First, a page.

Product News and Recalls

Link found between jobs, birth defects

A study recently published in the journal Occupational and Environmental Medicine found a correlation between exposure to organic solvents at work and several types of birth defects affecting the heart.

In an article on the findings, U.S. News and World Report quotes researcher Suzanne Gilboa, an epidemiologist with the U.S. Centers for Disease Control and Prevention, as saying that exposure to these solvents could increase the risk of having a baby with a heart defect by 60 percent to 70 percent.

The CDC has long associated exposure to certain chemicals with birth defects. The agency’s Website cautions women that smoking, drinking and taking “street drugs” during pregnancy can increase the risk of birth defects, as can medications such as isotretinoin (a drug used to treat severe acne).

A number of studies have also linked the use of antidepressants classified as selective serotonin reuptake inhibitors, or SSRIs, by pregnant women with heart and lung defects in newborns.

According to U.S. News and World Report, organic solvents are used for dissolving or dispersing things like fats, oils and waxes, and in chemical manufacturing. They’re found in paints, varnishes, adhesives, degreasing/cleaning agents, dyes, polymers, plastic, synthetic textiles, printing inks and agricultural products.

Most of the solvents are highly volatile and can be breathed in or absorbed through the skin or mouth.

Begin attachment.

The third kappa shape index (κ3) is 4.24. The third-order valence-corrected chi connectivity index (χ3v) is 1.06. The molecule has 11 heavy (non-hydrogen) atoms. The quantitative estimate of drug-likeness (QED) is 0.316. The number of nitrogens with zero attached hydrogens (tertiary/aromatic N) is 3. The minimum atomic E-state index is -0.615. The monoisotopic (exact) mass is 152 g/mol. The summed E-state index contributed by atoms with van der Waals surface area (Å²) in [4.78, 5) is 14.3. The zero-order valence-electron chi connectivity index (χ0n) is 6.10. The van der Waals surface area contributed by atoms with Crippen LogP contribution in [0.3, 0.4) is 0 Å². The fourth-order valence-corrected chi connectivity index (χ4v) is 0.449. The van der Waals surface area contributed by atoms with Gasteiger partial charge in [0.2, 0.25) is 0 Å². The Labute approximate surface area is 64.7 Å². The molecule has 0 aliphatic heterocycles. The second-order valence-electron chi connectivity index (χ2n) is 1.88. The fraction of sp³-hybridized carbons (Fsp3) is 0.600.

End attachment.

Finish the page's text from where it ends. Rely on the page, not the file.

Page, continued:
Gilboa and her team of researchers collected data on 5,000 women exposed to the solvents in their workplace early in pregnancy, and looked for associations between 15 types of congenital heart defects and exposure to the chemicals.

They found that 4 percent of women whose babies did not have birth defects, and 5 percent of those who did, were exposed to organic solvents at the time they were trying to conceive or early in pregnancy. When they accounted for these findings using other published material, they increased to 8 percent and 10 percent, respectively.

Patients should consult their doctors before making any changes in their medication. A consultation with an SSRI lawyer is also important if there are significant injuries from SSRIs.

See the story here:

http://health.usnews.com/health-news/news/articles/2012/07/18/can-a-parents-job-raise-odds-for-birth-defects-in-baby?page=2

See more about the study here:

http://oem.bmj.com/content/early/2012/06/19/oemed-2011-100536.short?g=w_oem_ahead_tab